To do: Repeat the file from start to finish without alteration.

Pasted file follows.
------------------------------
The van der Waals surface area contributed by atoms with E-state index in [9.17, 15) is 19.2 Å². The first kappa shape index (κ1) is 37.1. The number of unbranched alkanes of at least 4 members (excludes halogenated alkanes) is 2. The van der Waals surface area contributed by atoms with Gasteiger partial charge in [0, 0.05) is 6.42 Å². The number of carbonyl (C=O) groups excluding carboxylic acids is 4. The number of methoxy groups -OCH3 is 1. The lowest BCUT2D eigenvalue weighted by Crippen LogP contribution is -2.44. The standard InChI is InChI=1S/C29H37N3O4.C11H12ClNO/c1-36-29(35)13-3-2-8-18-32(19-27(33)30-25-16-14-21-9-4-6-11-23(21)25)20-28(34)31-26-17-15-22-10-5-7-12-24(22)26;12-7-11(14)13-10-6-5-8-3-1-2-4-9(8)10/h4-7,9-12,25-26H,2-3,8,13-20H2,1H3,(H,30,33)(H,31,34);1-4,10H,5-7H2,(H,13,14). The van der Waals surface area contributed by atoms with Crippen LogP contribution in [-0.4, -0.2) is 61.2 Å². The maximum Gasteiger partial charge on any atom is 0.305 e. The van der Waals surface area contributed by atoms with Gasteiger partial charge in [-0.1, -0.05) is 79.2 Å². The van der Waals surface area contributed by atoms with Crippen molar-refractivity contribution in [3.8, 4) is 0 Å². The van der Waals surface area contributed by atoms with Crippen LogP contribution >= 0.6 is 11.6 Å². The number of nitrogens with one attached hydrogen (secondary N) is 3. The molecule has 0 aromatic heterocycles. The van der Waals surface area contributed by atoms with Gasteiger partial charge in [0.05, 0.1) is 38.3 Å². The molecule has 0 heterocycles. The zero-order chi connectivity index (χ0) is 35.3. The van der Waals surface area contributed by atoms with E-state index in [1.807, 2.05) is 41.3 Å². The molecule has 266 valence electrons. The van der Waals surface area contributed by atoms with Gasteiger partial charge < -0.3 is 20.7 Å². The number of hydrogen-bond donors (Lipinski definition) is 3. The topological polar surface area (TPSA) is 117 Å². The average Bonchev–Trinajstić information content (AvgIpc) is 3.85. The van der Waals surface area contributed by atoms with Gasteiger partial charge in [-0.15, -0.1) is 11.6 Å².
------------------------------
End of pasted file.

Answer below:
The van der Waals surface area contributed by atoms with E-state index in [9.17, 15) is 19.2 Å². The first kappa shape index (κ1) is 37.1. The number of unbranched alkanes of at least 4 members (excludes halogenated alkanes) is 2. The van der Waals surface area contributed by atoms with Gasteiger partial charge in [0, 0.05) is 6.42 Å². The number of carbonyl (C=O) groups excluding carboxylic acids is 4. The number of methoxy groups -OCH3 is 1. The lowest BCUT2D eigenvalue weighted by Crippen LogP contribution is -2.44. The standard InChI is InChI=1S/C29H37N3O4.C11H12ClNO/c1-36-29(35)13-3-2-8-18-32(19-27(33)30-25-16-14-21-9-4-6-11-23(21)25)20-28(34)31-26-17-15-22-10-5-7-12-24(22)26;12-7-11(14)13-10-6-5-8-3-1-2-4-9(8)10/h4-7,9-12,25-26H,2-3,8,13-20H2,1H3,(H,30,33)(H,31,34);1-4,10H,5-7H2,(H,13,14). The van der Waals surface area contributed by atoms with Crippen LogP contribution in [-0.4, -0.2) is 61.2 Å². The maximum Gasteiger partial charge on any atom is 0.305 e. The van der Waals surface area contributed by atoms with Gasteiger partial charge in [-0.1, -0.05) is 79.2 Å². The van der Waals surface area contributed by atoms with Crippen molar-refractivity contribution in [3.8, 4) is 0 Å². The van der Waals surface area contributed by atoms with Crippen LogP contribution >= 0.6 is 11.6 Å². The number of nitrogens with one attached hydrogen (secondary N) is 3. The molecule has 0 aromatic heterocycles. The van der Waals surface area contributed by atoms with Gasteiger partial charge in [0.05, 0.1) is 38.3 Å². The molecule has 0 heterocycles. The zero-order chi connectivity index (χ0) is 35.3. The van der Waals surface area contributed by atoms with E-state index in [1.807, 2.05) is 41.3 Å². The molecule has 266 valence electrons. The van der Waals surface area contributed by atoms with Gasteiger partial charge < -0.3 is 20.7 Å². The number of hydrogen-bond donors (Lipinski definition) is 3. The topological polar surface area (TPSA) is 117 Å². The average Bonchev–Trinajstić information content (AvgIpc) is 3.85. The van der Waals surface area contributed by atoms with Gasteiger partial charge in [-0.15, -0.1) is 11.6 Å².